Part III of Going Global is the really fun part. At this stage you’ve researched your ideal regions to target and the infrastructure you need to ship. Now in this next phase you get to play and envision how your brand will take on identity in this new market.
Who will be experiencing your brand? How will your brand be perceived? What does your new customer care about? Lets dive in.
Go global, but think like a local.
Identify local Instagram influencers and celebrities, not global ones
It’s easy to be in awe of Instagram influencers and celebrities and want to get your product on them because they have access to so many followers. While there can be an ROI on celebrities, the cost is very high. Your attention would be better spent on working with smaller influencers who have high potential to convert at a lower cost. Think about an influencer who has less than 5,000 followers and great engagement (2% and higher). See what comments they get, and look at their followers. Pick a few that you want to build a relationship with pre-launch and start the conversation now.
Identify local bloggers
These are the ones who are going to write about your brand. Bloggers are different than the Instagrammers. You may have noticed but lately IG influencers don’t always carry over to bloggers. Their sites can look shabby and their influencer weight is really only heavy on IG. The bloggers you want to hone in on will be those who attend events, get photographed by fashion photographers, and are connected on the ground, not just online.
Identify local events
Part of any smart market entry strategy involves getting your product into the actual hands of your customers. This can take on a variety of forms, but will require someone on the ground to help you organize. You can participate in some events where they will curate the products for you, but I think its better to have someone who can be on site and make sure the merchandising, placement, and proper placement takes place.
It’s helpful to find out which organizations are in your target area are involved the fashion/retail scene. These would be potential event organizers or even Facebook groups where local designers organize. Determining the best adjacent brands to you will help with this a lot. Adjacent brands are those in your target market that aren’t competing in your particular product category. These brands would be ideal for you to sit next to during a pop-up shop. Once you identify those brands, reach out and find out which organizers/events you should avoid and which to participate in.
A couple international pop-up organizations and space rentals:
- Pop-up Flea: Tokyo, New York , Los Angeles
- WeArePop-up: England pop-up spaces
- Pop-up Shop Australia: Listings for event spaces
- PopUp Store Spain: Curators of pop-up shops
- Movimiento Pop- up en Venezuela: a traveling pop-up space created by Maria Alejandra Fuenmayor
Digital marketing through Instagram and Facebook advertising should be targeted by country. Be conscientious of what types of images and copy writing you implement, as you don’t want to offend your audience. In this hilarious article by BuzzFeed the author mentions among a shortlist of poor name choices, the company name Gerber (baby food) means puke in French! Don’t just run your Facebook ad copy through Google translator; get a professional.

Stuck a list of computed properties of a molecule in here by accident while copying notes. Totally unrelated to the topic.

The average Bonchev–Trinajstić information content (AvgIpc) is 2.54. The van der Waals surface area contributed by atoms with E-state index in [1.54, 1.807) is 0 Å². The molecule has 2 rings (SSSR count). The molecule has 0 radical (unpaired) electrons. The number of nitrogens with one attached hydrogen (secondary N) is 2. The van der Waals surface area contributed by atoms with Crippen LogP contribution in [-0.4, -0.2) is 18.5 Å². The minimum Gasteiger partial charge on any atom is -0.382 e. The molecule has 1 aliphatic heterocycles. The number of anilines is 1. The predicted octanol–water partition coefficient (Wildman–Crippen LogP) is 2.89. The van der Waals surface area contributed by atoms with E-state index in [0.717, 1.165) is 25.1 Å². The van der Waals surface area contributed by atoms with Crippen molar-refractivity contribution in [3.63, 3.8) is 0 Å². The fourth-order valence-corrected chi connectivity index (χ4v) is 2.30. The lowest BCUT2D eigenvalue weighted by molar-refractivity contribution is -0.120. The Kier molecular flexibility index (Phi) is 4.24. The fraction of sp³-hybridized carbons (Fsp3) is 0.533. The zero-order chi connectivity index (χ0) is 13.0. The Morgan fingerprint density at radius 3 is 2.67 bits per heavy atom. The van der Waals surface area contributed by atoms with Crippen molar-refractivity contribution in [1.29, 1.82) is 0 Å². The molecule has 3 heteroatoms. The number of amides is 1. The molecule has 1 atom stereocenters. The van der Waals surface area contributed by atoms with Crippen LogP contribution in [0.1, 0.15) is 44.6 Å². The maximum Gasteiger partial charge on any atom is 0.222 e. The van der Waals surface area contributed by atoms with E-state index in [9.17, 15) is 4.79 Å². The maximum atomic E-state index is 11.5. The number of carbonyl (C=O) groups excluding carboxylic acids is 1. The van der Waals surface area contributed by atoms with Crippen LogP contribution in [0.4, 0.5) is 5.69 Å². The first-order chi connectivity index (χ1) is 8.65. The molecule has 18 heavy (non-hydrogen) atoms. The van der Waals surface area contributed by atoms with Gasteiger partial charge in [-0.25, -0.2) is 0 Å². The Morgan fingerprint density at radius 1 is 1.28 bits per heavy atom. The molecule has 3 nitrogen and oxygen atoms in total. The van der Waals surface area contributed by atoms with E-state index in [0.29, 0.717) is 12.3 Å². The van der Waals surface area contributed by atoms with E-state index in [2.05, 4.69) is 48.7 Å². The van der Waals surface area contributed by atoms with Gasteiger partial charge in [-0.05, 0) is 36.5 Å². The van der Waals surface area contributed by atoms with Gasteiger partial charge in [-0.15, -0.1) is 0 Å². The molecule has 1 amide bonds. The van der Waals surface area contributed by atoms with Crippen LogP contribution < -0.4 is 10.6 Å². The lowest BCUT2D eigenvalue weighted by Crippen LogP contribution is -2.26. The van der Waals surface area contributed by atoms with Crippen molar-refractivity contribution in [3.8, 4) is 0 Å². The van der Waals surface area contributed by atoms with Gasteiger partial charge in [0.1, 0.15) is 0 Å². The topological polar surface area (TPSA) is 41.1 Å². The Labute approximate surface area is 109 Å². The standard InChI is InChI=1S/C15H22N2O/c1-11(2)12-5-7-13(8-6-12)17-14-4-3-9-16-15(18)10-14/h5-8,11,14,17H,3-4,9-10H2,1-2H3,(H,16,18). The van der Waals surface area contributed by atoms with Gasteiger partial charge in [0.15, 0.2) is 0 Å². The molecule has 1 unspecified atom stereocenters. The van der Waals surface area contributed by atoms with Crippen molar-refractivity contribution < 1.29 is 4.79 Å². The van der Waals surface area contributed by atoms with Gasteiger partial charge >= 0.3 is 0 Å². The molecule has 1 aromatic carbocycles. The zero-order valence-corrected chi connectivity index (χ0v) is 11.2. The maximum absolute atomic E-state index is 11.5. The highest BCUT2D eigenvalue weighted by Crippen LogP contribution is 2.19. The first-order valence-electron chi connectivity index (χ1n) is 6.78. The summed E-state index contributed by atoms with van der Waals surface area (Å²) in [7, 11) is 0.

Don’t limit your digital advertising to only paid social media ads, you need to go regional with your SEO (Search Engine Optimization). SEO will help you rank higher in local search, but is also a long tail game. Expect 6-12 months to see results. This article by Search Engine Watch breaks down global SEO into four steps- but the easiest way I think to get started is to start to get backlinks from url’s with country specific domains, i.e. get a blogger to write about you on a site in the UK with a “.com.uk” domain to increase your visibility in the UK.
Beyond SEO and social media, there are other forms of digital marketing like banner ads and dedicated newsletters. If digital marketing is your thing, then try to set up specific landing pages for each campaign you run to make it a full customer experience.
Consider adding wholesale to increase distribution.
For brands that are focused only on a direct to consumer strategy, I encourage you to think about the benefits of adding wholesale to increase distribution. Perception plays a big role in success and part of perception is where a brand is distributed and who cares/is talking about it. Wholesale can allow your brand to be touched and experienced by different customers. Studies show that it takes 7+ touch points for the consumer to buy, so I say lets make those touch points happen!
We’ve gone over lots of different market entry strategies, but do give yourself time to see results. Expanding into a new market isn’t easy and takes time. You might even need to buy yourself a plane ticket or two, so plan accordingly. To get a strong foothold in a new market, it can take 12-24 months to start to see results. In part IV I’ll go over tools and techniques to thrive in a global market.
Syama Meagher is a retail strategist and CEO of Scaling Retail. She works with fashion brands and retailers on product and brand launches internationally through ecommerce, wholesale and brick & mortar. Syama is a former at Barneys New York, Gucci, AHAlife and Macy’s. To build your brand and create a profitable business visit www.ScalingRetail.com and email firstname.lastname@example.org